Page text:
The last time I backpacked through the Sierras it was a disaster. Well, sort of. I fell desperately ill the very first night and ended up getting myself evacuated the next day by the SAR folks in a helicopter. Despite feeling like I was going to die, I got to experience something unique and that was worth something. Post-mortem thinking showed that I had experienced some mild stomach symptoms on the drive up (about 300 miles) but dismissed them.
I don’t have a choice about dismissing minor maladies. If I didn’t, I’d spend most of my life waiting in urgent care. When you get old enough to retire, you discover that there’s always something acting up. You are never in perfect health. In this case, the stomach bug unexpectedly exploded into something really bad, complete with a really nasty fever.
Next time I won’t dismiss it. I’ll make sure I have the freedom to wait it out and see what happens. Unfortunately, there are a lot of places where permits are hard to come by. You miss the permit window and you’ve missed the opportunity. That’s what happens when a thousand people want to go somewhere but the Park Service only wants to let in a hundred.
The Joshua Tree backpack was something I had planned for April of 2020. It didn’t happen and we all know why. I’ve rescheduled it for April of 2022. A 40 mile trip through the desert might sound risky but it really isn’t. The CHRT crosses roads several times along the way. At each crossing is an opportunity to cache water and if need be, hitch a ride. The longest stretch between roads is only 11 miles. Not even a day’s hike for an average hiker and most people do the whole thing in two or three days.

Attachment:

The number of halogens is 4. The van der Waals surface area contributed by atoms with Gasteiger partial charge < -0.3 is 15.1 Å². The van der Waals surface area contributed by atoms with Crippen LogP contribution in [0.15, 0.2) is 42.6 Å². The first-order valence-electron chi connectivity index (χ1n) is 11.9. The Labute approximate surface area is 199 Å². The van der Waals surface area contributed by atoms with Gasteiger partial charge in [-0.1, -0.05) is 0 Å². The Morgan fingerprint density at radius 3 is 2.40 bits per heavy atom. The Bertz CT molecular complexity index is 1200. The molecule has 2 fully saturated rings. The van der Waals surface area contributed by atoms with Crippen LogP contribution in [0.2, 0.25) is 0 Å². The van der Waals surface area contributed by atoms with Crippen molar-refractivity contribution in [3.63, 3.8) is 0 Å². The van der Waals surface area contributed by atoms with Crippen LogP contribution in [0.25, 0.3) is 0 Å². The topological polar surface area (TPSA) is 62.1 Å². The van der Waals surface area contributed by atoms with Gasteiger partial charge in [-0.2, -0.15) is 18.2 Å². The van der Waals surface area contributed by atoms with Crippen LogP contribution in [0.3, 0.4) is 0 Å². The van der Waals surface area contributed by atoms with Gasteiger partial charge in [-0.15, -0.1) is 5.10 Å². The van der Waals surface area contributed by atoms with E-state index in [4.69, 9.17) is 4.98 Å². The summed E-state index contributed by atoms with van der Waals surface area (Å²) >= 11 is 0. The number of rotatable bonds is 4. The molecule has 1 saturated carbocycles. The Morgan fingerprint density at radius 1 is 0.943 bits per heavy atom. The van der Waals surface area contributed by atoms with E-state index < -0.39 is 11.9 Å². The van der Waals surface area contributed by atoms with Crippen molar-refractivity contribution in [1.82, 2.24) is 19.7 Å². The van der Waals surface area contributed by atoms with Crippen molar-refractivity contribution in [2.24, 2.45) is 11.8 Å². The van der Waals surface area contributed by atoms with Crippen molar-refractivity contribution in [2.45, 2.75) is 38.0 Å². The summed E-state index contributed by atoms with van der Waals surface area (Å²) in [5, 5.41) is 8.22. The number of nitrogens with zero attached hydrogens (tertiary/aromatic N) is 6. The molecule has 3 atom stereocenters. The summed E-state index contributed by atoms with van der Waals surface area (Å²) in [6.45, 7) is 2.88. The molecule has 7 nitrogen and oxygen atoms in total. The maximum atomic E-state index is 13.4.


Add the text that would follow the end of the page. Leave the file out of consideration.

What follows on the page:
It is not so heavily used that permits are required. As long as you keep moving you might never see another person but if you stop, someone will soon be catching up to you. And I have my Spot communicator for emergencies.
The typical way for a solo backpacker to do this trip is to first arrive in the park at the west end. From west to east you drive through the park, dropping off caches of water at every road crossing. Then you park at the North Entrance (which is farthest east) and call an Uber to take you back to the Black Rock entrance which is back at the far western end.
April is the perfect month for it. It is when the wildflowers peak in the area. The snakes are not yet out. Not so hot as to cause heat stress and dehydration and not so cold as to require extra gear. Even though this is during the park’s busy season, experience tells me that few hit the long trails. I expect I will be alone for most of the trip. It will be midweek and not near any holidays. Spring break is in March for the big colleges out here. For me, alone time means a chance for some freehiking. Yay!
I’ve made plans before only to have them evaporate like a mirage before I get there. Probably more often than they have succeeded. I suppose I should not make plans since having them fall apart is so painful. However, the act of planning is itself pleasurable. The successes are sources of excitement and good memories and even the failures provide grist for the mill of my mind. IMHO, the benefits outweigh the risks.
And at least I can say I’m trying, which is more than a lot of people my age can say. Too many slip into a tired, melancholy, nonexistence, having forsaken adventure and challenge. Men who retire and shrivel and die from lack of purpose or anything to look forward to.
These are not anyone’s “golden years” in any sense other than bladder issues. They are at best, a tarnished copper for those of us without financial resources, social position, and exceptionally good health. But still, it is all in your head. Copper can be polished to be just as beautiful and I intend to try.